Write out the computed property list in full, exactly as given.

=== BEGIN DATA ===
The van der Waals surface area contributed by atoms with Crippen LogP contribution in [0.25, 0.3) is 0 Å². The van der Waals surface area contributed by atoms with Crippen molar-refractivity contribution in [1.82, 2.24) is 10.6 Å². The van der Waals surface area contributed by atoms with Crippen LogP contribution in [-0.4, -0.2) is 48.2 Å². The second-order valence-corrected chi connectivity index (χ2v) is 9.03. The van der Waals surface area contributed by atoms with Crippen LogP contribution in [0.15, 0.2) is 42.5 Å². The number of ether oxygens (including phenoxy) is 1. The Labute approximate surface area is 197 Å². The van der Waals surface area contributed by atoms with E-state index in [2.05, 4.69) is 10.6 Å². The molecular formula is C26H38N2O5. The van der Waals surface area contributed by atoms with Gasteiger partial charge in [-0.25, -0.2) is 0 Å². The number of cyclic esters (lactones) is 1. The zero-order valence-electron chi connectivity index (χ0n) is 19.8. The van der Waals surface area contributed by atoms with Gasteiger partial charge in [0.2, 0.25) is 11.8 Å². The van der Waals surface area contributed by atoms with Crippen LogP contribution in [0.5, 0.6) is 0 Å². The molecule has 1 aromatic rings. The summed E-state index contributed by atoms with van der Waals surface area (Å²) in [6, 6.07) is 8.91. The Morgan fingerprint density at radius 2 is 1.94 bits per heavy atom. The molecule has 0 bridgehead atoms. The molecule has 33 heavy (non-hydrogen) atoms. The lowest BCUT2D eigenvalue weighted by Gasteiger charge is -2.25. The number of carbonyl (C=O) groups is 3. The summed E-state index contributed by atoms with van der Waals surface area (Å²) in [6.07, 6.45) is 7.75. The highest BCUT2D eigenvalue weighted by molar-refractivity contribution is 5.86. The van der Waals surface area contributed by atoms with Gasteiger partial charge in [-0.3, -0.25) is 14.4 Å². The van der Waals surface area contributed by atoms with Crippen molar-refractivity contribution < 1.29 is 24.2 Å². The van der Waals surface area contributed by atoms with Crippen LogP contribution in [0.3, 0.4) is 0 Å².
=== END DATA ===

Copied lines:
The van der Waals surface area contributed by atoms with Crippen LogP contribution in [0.25, 0.3) is 0 Å². The van der Waals surface area contributed by atoms with Crippen molar-refractivity contribution in [1.82, 2.24) is 10.6 Å². The van der Waals surface area contributed by atoms with Crippen LogP contribution in [-0.4, -0.2) is 48.2 Å². The second-order valence-corrected chi connectivity index (χ2v) is 9.03. The van der Waals surface area contributed by atoms with Crippen LogP contribution in [0.15, 0.2) is 42.5 Å². The number of ether oxygens (including phenoxy) is 1. The Labute approximate surface area is 197 Å². The van der Waals surface area contributed by atoms with E-state index in [2.05, 4.69) is 10.6 Å². The molecular formula is C26H38N2O5. The van der Waals surface area contributed by atoms with Gasteiger partial charge in [-0.25, -0.2) is 0 Å². The number of cyclic esters (lactones) is 1. The zero-order valence-electron chi connectivity index (χ0n) is 19.8. The van der Waals surface area contributed by atoms with Gasteiger partial charge in [0.2, 0.25) is 11.8 Å². The van der Waals surface area contributed by atoms with Crippen LogP contribution in [0.5, 0.6) is 0 Å². The molecule has 1 aromatic rings. The summed E-state index contributed by atoms with van der Waals surface area (Å²) in [6, 6.07) is 8.91. The Morgan fingerprint density at radius 2 is 1.94 bits per heavy atom. The molecule has 0 bridgehead atoms. The molecule has 33 heavy (non-hydrogen) atoms. The lowest BCUT2D eigenvalue weighted by Gasteiger charge is -2.25. The number of carbonyl (C=O) groups is 3. The summed E-state index contributed by atoms with van der Waals surface area (Å²) in [6.07, 6.45) is 7.75. The highest BCUT2D eigenvalue weighted by molar-refractivity contribution is 5.86. The van der Waals surface area contributed by atoms with Gasteiger partial charge in [-0.3, -0.25) is 14.4 Å². The van der Waals surface area contributed by atoms with Crippen molar-refractivity contribution < 1.29 is 24.2 Å². The van der Waals surface area contributed by atoms with Crippen LogP contribution in [0.3, 0.4) is 0 Å².